I'm honored that when he thought, "Who can I get to go to a museum with me?" that he thought of me. After all, I do have a membership there. (I've got some culchah in me.) And that means I can go anytime I want for "free".
So, we met up early afternoon and spent about 3 hrs roaming the halls, alternately appreciating and mocking the priceless art.
A brief back story on how I know Chris:
Chris and I both went to Wesleyan, tho we were different years. I'm guessing we somehow met at a party at some point along the way, tho I do not remember the details. (Sad fact of my life: forgetting the good details.) And we became friends the way that you do when you're in college. That being said, all of my memories of Chris in college involve late nights and large quantities of alcohol. (Wine-in-a-Bag-in-a-Box being one of the more epic memories.) This is why I was surprised to get a text from him inviting me to go to the Met with him.
(A picture of me with Chris from my wedding... I'm guessing there are a slew of pictures from college that look remarkably like this one.)
What was not surprising?
While wandering around the Met, we discovered a café/wine bar that we did not know was there, as well as discovering the wine/martini bar on the roof that opens in the summer, with full "panoramic" view of Central Park.
Priceless art AND a full bar?
Future plans to take advantage of this discovery have been made.
On an entirely non-alcohol-related but Metropolitan Museum-related note:
I grew up loving Jim Henson and all of his creations. The Muppet Show and Fraggle Rock were my favorites, and later things like The Storyteller, and the movies The Dark Crystal and Labyrinth remain favorites of mine. I was less into Sesame Street as a little kid, and yet I still hold a special place in my heart for Super Grover.
There was, however, one Sesame Street movie that I loved, and that it crushes me that it had never been released on DVD. (And no, I am not talking about Follow That Bird... tho Big Bird remains the impetus for this movie as well.)
The movie I love is Don't Eat the Pictures. It is on sale from the Met Store for only $7, but it is only available on VHS, and really, who still has a VHS player?!?!!?
Let me give you a brief (or not-so-brief) rundown of this beloved movie.
The plot is that the grownups from Sesame Street have chaperoned a field trip to the Met with lots of the little munchkins. When they are rounding everyone up to leave, somehow no one notices that Big Bird has wandered off (in search of his friend Snuffy, who he was supposed to meet there that day.)
Somehow the Museum is alright with locking everyone in for the night, so they can find their 7-foot tall canary (to paraphrase Oscar the Grouch) and the rest of the night is spent searching, as well as looking at all the art in the museum.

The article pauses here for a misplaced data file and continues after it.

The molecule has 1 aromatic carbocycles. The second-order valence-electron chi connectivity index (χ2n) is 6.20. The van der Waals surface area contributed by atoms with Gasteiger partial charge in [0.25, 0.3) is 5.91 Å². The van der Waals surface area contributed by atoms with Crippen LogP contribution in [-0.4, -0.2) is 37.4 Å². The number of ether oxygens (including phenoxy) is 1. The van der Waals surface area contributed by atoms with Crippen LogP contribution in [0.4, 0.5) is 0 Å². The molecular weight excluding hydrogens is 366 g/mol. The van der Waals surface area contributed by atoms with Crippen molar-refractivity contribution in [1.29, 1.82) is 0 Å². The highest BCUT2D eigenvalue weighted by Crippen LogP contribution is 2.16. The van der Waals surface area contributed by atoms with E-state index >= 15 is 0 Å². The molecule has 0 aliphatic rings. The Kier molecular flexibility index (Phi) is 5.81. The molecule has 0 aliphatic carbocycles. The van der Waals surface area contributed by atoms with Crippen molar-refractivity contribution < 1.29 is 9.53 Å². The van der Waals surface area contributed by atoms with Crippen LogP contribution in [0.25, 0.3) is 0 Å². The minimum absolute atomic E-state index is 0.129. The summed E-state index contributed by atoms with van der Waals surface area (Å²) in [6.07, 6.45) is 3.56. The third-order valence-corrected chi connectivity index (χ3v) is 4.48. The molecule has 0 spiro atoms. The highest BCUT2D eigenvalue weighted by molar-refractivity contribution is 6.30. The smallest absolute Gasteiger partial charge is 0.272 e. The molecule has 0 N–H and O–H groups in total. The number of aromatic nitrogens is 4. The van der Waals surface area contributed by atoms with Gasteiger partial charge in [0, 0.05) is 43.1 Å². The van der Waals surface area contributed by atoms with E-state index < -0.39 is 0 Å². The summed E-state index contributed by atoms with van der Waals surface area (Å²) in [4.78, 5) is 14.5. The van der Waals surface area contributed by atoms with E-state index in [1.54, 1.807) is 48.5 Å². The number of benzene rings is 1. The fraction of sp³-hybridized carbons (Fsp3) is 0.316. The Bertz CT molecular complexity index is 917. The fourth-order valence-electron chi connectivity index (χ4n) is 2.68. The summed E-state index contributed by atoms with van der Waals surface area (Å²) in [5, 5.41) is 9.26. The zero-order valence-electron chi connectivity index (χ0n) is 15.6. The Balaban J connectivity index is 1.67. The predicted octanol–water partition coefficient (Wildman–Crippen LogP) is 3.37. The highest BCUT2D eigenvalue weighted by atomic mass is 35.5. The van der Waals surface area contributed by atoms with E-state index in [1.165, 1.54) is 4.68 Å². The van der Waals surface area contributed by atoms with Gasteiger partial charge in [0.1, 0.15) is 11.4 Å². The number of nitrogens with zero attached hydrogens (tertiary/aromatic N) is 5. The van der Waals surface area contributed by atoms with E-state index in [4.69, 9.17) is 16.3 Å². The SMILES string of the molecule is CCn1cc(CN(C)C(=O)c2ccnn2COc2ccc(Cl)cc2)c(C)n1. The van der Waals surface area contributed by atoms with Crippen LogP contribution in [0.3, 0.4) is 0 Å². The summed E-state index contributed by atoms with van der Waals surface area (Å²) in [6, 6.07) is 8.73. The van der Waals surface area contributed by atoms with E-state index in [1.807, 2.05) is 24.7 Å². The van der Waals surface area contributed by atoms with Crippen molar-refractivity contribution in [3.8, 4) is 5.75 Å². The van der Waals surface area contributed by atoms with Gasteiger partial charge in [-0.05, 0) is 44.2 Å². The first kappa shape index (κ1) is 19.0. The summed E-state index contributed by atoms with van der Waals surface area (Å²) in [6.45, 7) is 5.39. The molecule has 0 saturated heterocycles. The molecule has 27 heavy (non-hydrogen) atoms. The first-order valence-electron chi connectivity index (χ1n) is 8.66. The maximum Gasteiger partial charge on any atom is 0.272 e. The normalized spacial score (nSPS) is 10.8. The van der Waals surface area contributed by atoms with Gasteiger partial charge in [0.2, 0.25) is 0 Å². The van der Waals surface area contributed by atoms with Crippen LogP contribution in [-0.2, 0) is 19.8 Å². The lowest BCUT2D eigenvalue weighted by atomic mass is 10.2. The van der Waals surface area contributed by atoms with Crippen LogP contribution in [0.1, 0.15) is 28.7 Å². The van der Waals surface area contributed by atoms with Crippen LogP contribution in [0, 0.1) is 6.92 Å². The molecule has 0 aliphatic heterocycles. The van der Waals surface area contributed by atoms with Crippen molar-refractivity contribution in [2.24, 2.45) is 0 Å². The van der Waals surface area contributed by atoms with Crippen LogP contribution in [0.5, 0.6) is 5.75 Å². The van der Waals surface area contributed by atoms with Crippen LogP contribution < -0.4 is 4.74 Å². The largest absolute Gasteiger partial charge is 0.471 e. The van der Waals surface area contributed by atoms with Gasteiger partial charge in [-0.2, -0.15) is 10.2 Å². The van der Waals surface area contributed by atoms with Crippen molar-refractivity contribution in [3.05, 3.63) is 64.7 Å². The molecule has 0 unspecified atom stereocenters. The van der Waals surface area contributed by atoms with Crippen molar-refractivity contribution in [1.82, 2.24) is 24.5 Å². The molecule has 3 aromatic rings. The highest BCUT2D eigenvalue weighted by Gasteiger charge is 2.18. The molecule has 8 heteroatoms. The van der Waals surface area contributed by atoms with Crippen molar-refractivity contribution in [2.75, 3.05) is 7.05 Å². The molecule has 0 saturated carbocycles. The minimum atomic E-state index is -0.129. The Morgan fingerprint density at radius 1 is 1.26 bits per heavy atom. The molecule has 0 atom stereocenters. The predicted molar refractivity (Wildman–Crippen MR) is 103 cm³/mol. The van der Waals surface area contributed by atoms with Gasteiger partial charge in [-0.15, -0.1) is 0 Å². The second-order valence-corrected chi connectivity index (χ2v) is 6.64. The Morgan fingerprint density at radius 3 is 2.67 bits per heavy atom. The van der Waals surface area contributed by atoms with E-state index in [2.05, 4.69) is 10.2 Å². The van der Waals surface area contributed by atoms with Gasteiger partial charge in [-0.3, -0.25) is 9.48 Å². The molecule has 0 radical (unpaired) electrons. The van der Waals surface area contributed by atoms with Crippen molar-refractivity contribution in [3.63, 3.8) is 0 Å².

Super Grover tries to make friends with "Max" and his shiny suit of armor. Musical number ensues about wanting to be your friend.
Oscar finds all the broken statues and professes in song that they are all "Broken & Beautiful" in his eyes.
Cookie Monster (you know, back when he was Cookie Monster and not Eat Fruit and the Occasional Cookie Monster) is having major issues because he finds himself in rooms with still-life paintings of fruits and sides of ham and so forth. He gets to sing the title song, "Don't Eat the Pictures". (Also, how much would I have loved to see that sign somewhere in the museum today?)
I have only included this statue because it is hilarious, and my mother even remembers finding it one day when she was searching for one of the elusive rest rooms in the museum. (Sadly I did not find it today.) But it was in the movie as well, in a scene with kids trying to mimic his face.
The other plot to this movie is that, once Big Bird finds Snuffy, they hear the sound of a little boy crying. They follow it and find a little Egyptian prince, crying because he has been trapped in the museum for thousands of years (presumably his spirit was attached to a sarcophagus or some such. Fear not, for he is not entirely alone. He still has his cat who has been cursed with invisibility, but you can see his gold collar.) Every night a demon appears to ask the prince the same question.
Believe it or not, that is James Mason of North By Northwest fame and Eddie Izzard's go-to impression for the Voice of God. So, apparently it is widely held that James Mason had deistic qualities.
If little Sahu (the prince) ever gets the answer to the demon's question right, he then gets to stand before Osiris to have his heart weighed against a feather.
(Great use of the main steps)
If his heart is lighter than a feather, then he gets to become a star in the night sky along with his parents. If not, he is doomed to stay on earth forever.
So of course, Big Bird and Snuffy do their best to help little Sahu become a star. All right before sunrise, at which point all the people from Sesame Street find Big Bird, who has already said goodbye to his friend Snuffy, so of course no one has seen him.
But the truly happy ending comes when Cookie Monster leaves the museum and is finally allowed to eat anything he wants from the hotdog stand at the base of the steps.
Never tell Cookie Monster he can eat whatever he wants.
Really, Bob, you should have known better.
Did I mention how much I heart this movie? Even tho the thing is chock full of songs, it remains dear to my heart. (Somehow as a child I did not notice that all Jim Henson TV shows were full of musical numbers. Or I just wasn't the jaded hater that I am today.)
So Dear Metropolitan Museum/Jim Henson Studios,
Please release this movie on DVD for all the 30-year-old kids out there who want to relive it, or even pass it along to their kids! It was adorable, and might even get a kid to want to go to a museum rather than play "Death-Ray-12, the Return of Killer" on their Xbox.
Also, lookin' forward to drinking on your roof this summer. Nice touch.